They’re not not afraid to give a kid with a dream, some hope. Sometimes maybe more than warranted. Sometimes they’re even willing to throw some batting practice or hit some ground balls after their coaches have gone home, because they see something that their coach may not have and they don’t want to step on the coach’s toes.

Baseball needs more people like Cesar and Kelley in this great game. We have good people in the game, however the great ones are far and few between.

This weekend MLB scouting was honoring me for my community service in baseball however I felt that the ones that needed to be honored was Cesar and Kelley. In the last year, Kelley was diagnosed with cancer and has lost her beautiful hair, yet she came to the ceremony and stood there with the pride of a champion and a true Yankee.

Cesar was dealing with a heart ailment a month ago and all he could think about, while in the hospital, was how long before I can get back on the field to do my job.

That’s the Yankee way!

While giving my speech, I said that I was more proud of the Yankees now, than at any time in my long association with the organization. When Cesar was down and hurting he got calls from team officials Damon Oppenheimer and Matt Hyde. Both men let Cesar know that he had nothing to worry about. They told him to just get healthy so that ‘you can get back in the field doing what you do best.’ I also understand that they have shown the same wonderful respect and support to Kelley.

I think the Boss would be very proud because this has always been the “Steinbrenner-Yankee way.”

NY Sportsday’s Ray Negron To Be Honored by NY Professional Baseball Scouts

NY and Newsmax columnist Ray Negron is about to add another honor to his fabulous career that began in baseball as a result of a fateful meeting that took place over 45 years ago.

The Award winning author, playwright and film producer who started his career in the early 1970’s, will be honored with an award at the NY Professional Baseball Scouts Dinner on Friday, January 25th, at Leonard’s in Long Island, NY.

Ray’s story is one of legend. As a 16-year old, he was caught spraying graffiti on a Yankee Stadium wall by George Steinbrenner. The Boss did not turn him into the police, instead, Negron got a job as a Yankee bat boy and the rest is history.

Negron is a member of the International Latino Hall of Fame and the Ted Williams Hall of Fame for his humanitarian efforts with children around the country. Ray has earned great respect for his leadership in the Latino community.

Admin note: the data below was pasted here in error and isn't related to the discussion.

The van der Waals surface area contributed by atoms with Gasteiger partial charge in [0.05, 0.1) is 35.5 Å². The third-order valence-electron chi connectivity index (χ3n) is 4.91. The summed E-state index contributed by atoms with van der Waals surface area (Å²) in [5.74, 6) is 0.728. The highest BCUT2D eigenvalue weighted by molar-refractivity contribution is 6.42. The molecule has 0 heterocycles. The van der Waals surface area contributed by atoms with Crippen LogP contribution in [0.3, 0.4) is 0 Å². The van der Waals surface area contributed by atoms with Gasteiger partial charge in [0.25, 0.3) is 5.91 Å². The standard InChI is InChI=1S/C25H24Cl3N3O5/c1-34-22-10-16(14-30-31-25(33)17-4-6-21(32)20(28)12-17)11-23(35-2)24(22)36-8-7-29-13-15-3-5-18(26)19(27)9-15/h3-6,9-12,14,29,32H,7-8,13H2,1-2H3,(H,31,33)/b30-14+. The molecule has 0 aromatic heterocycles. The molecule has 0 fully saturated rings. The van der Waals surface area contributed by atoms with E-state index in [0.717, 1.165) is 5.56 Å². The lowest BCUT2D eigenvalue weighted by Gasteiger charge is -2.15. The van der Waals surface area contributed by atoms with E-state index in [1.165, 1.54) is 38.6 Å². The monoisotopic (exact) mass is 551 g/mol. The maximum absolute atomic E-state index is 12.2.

At present, Negron remains close to the Steinbrenner family and is the Yankees Community Affairs Consultant where he helps inspire those in need by encouraging Yankee players to do the same.

Negron is very appreciative of where he came from and his proud Latin heritage. With Martin Luther King Jr’s birthday approaching, Ray wanted to offer this message of appreciation.

“One former President, one very powerful journalist and one of the richest men in the world with one ordinary, simple Latin American guy from the Bronx. Only in America could this happen. Let’s appreciate this great country. Thanks Mr. Clinton. Mr. O’Reilly. Mr. Forbes for sharing a laugh and treating me as an equal.

Monday we celebrate Martin Luther King’s birthday and I would like to think that he would have been proud of these gentlemen for accepting me, the guy from the Bronx.

In 1974, when I was going through my own insecurities, George Steinbrenner told me that this day would come and I would be able to walk with my head held high and that I would be accepted anywhere and everywhere. Three years later, Billy Martin would validate that when he took me to have dinner with Sammy Davis Jr and the Chairman of the Board, Frank Sinatra, at the famous Italian restaurant, Patsy’s, on 56th and Broadway. Sammy and Mr. Sinatra could not have been nicer.

Forty years later I still go to Patsy’s because of the great food and the fact that I can still reminisce about coming of age with Sal and Joe Scognamillo, the owners and my friends who treat me like family. If you go up to the second floor of the restaurant you can see a portrait of Sinatra, Sammy, Billy Martin, Joe the owner and yes, yours truly.

I would like to think that, on what would have been Martin Luther King’s 90th birthday, he would have looked at the portrait and smiled with approval.”

“We have Overcome, Thank you Mr. King.”

The NY Professional Baseball Scouts Dinner will take place at Leonard’s of Great Neck, Long Island on Friday, January 25th. Tickets are available. For more information, contact Billy Blitzer at